J. E. RIGGS ET AL.

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in Equation (7) will dominate the linearly increasing nu-

merator, and the coefficient of variation, or income inequal-

ity, must eventually decrease [9]. It was also emphasized

that this mathematical explanation for the global Kuznets

curve was dependent not only on the initial conditions in

the data, but also the period of time over which the

analysis was conducted [9].

In the present analysis, the world’s nations and region

were stratified by mean per capita GDP to determine if

the subgroup SD also in cr eased lin ear ly and th e subgr oup

MEAN also increased exponentially. As Equations (2),

(4), and (6) and Figures 3, 6, and 9 demonstrate, there

was an exponential rate of increase in the mean per cap-

it a GD P in all three groups. Moreover, the exponential rate

of incr ease in the mean per capita GDP in the two richest

groups (TOP and MIDDLE) is about twice that of the

poorest group (BOTTOM); that is 1.8234 percent and

1.87266 pe rcent respectively compared to 3.62175 percent.

Thus, ultimately the BOTTOM group should demonstrate

more rapid decreasing income inequality than the TOP and

MIDDL E groups, which is what was observed. Thus, con-

trary to what Kuznets suggested, from a global perspec-

tive, the least economically developed nations/regions

experienced earlier and more rapid decreasing income

inequality.

Similar to what was observed when global economies

were not stratified [9], the SD of the population-weighted

per capita GDP increased reasonably linearly in the TOP

and MIDDLE groups as was demonstrated in Equations

(1) and (3) and Figures 2 and 5. In the BOTTOM group,

however, the SD of the population-weighted per capita

GDP showed a much more apparent rapid rate of increa se

beginning in the early 1990’s (Figure 8) which resulted

in some increasing income inequality in the BOTTOM

group after year 2000 (Figure 7).

These findings are consistent with the thesis that ulti-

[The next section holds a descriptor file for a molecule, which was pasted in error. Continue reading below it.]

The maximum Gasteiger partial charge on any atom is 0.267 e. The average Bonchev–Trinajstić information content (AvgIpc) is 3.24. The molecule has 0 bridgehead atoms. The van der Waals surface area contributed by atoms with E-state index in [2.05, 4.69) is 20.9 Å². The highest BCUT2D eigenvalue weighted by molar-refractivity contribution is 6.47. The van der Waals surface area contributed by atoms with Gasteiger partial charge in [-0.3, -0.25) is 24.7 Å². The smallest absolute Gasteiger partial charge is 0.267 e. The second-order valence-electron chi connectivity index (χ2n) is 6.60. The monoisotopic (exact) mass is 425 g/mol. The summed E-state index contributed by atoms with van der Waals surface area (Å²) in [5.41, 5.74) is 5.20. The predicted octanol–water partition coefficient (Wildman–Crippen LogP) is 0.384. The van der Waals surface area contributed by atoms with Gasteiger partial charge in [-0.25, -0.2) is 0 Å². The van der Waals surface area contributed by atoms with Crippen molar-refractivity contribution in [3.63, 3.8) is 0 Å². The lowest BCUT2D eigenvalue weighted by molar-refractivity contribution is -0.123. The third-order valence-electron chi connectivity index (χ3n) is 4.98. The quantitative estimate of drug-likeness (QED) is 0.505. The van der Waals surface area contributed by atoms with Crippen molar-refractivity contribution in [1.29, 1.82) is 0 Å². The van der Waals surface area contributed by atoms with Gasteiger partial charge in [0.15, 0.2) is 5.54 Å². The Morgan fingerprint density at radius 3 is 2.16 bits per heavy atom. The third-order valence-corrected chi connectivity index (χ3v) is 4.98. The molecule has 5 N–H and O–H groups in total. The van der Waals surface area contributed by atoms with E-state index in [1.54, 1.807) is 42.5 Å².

mately globalization of the world’s economy will be as-

sociated with decreasing international income inequality

[10]. Moreover, th ese findings also suggest that although

much international income inequality exists, the world’s

poorest nations will likely demonstrate the greatest rela-

tive economic growth (Table 2), as long as those nations

maintain the political and economic stability required to

take advantage of the relative ease of international capital

and technology flows that are necessary to utilize and take

advantage of cheaper labor markets [11]. Despite its eco-

nomic implications, the ultimate relative decreasing inco me

equality of the world’s population will likely have signif i-

cant political implications and expectations with respect

to future world political and economic development [12].

Although a global Kuznets curve, with its distinctive

inverted U shape, was demonstrated for the global econ-

omy between 1969 and 2007 [9], the inverted U was not

demonstrated within the world’s TOP, MIDDLE, and

BOTTOM groups. Although Kuznets [1] hypo thesized t h at

national economic development was associated initially

with increasing income inequality followed by decreasing

income inequality, the two richest and most developed

economic groups in this study actually displayed only the

first half of the inverted U shape of a Kuznets curve. Dur -

ing the time period of this study, the most developed eco-

nomies (the TOP and MIDDLE groups) actually displayed

increasing income inequality, primarily reflecting their low

rate of exponential growth in their mean per capita GDP

(Figures 1 and 4). By comparison, the least developed eco-

nomies (the BOTTOM group) displayed decreasing in co me

inequality, primarily reflecting their much higher rate of

exponential growth in their mean per capita GDP (Figure

7). Consequently, Kuznets’ postulated relationship betw ee n

status of economic development and income inequality is

not applicable in national/regional economies stratified by

mean per capita income in the short-term. This conclu-

sion is based upon the ability of a globalized economy,

with accessible low-cost labor forces in poor countries, to

more relatively rapidly increase the mean income in poor

counties driving down their subgroup income inequality

despite their relative poorer state of overall economic de-

velopment. Nevertheless, in the long-term, Kuznets’ pre-

diction regarding decreasing income inequality, at least

from the between nation perspective in the global econ-

omy, is likely to prove accurate.

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